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What Uber’s decision to pull its self-driving testing from Arizona means

It’s hardly the end, but it’s clearly a setback.

Uber CEO Dara Khosrowshahi Nathan Congleton / NBC / NBCU Photo Bank via Getty Images

Uber has ended its self-driving car tests in Arizona in the wake of a fatal crash there involving one of its semi-autonomous vehicles. Its self-driving testing on public U.S. roads continues to be on hold while a federal agency investigates the crash.

What does that mean for Uber’s broader self-driving ambitions? It’s hardly the end, but it’s clearly a setback.

Uber said it will refocus on San Francisco, where the company is headquartered, and Pittsburgh, where its self-driving team is based. However, Uber chose not to reapply for a California testing permit as of the end of March, and would need to do so to restart testing.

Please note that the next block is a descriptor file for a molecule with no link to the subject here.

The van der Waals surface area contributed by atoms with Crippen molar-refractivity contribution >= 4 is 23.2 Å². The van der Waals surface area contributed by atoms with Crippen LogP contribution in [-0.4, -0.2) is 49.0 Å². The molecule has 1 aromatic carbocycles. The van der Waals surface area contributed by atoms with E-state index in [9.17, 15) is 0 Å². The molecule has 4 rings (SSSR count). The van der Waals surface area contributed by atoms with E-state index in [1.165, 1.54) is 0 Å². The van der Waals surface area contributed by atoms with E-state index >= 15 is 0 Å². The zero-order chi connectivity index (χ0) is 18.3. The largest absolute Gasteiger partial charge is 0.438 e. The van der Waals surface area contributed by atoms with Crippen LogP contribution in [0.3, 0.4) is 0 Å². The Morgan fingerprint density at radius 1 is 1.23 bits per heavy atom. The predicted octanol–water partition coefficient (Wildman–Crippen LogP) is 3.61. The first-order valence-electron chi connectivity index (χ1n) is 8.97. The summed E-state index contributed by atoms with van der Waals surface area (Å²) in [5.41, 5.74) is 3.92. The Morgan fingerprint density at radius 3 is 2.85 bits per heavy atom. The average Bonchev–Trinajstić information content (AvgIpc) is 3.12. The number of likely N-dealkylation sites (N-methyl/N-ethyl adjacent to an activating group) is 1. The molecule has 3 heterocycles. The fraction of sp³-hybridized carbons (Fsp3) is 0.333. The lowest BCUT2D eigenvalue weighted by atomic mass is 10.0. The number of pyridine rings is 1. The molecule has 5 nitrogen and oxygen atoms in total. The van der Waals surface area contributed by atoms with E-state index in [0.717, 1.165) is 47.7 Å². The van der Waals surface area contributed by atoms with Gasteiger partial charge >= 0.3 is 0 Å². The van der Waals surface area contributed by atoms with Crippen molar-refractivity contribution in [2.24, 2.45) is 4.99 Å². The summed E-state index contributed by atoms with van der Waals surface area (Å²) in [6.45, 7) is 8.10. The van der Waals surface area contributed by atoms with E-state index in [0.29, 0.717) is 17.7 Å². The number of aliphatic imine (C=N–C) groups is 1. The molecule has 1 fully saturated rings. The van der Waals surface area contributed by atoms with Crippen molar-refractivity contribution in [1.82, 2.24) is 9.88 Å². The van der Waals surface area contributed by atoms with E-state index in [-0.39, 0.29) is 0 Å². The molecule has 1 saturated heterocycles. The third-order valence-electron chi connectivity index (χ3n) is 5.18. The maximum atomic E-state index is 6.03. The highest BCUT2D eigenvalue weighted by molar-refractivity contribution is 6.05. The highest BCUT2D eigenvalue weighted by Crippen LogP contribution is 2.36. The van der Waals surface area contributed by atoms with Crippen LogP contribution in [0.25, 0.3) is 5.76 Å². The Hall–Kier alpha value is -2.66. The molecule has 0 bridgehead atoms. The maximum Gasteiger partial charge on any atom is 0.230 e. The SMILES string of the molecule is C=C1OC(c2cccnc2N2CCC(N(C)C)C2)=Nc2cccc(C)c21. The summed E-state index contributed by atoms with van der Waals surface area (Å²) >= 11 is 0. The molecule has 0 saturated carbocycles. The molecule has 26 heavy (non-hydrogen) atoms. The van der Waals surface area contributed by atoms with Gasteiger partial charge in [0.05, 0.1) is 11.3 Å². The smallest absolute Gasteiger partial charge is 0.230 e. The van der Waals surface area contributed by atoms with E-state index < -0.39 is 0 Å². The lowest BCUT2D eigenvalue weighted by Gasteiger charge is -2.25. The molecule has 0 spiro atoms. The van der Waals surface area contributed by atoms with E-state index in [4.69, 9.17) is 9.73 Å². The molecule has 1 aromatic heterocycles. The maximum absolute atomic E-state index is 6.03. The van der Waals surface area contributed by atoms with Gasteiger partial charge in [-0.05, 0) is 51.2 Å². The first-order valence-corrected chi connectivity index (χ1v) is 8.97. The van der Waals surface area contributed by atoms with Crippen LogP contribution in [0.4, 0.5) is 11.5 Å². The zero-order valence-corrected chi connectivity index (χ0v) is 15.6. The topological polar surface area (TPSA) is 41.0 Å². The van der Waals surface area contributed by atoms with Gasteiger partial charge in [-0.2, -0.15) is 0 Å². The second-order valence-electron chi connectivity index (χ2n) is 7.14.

The decision to pull operations from Arizona could have some effect later. If Uber eventually launches a self-driving network, it will have one less place to launch. Arizona is not a particularly populous state, but its relaxed regulations have attracted many self-driving companies to test there, and it could be an early-adopter hub for self-driving ride-hail services. Uber may even have to start the crucial process of mapping Arizona’s roads again from scratch, which was already tricky.

Meanwhile, Uber’s rival Waymo — formerly Google’s self-driving car program, which has the most advanced self-driving tech on public roads — has doubled down on its presence in Arizona. Waymo has already applied for a permit to run a ride-share network there, which could now launch before Uber. That’s not the best thing for Uber. Waymo is also testing in Atlanta, San Francisco, Detroit, Phoenix and Kirkland, Wash.

The more practical and immediate effect is that Uber is laying off 300 car operators, who were driving around in Uber’s semi-autonomous Volvos in Arizona before the crash.

This article originally appeared on Recode.net.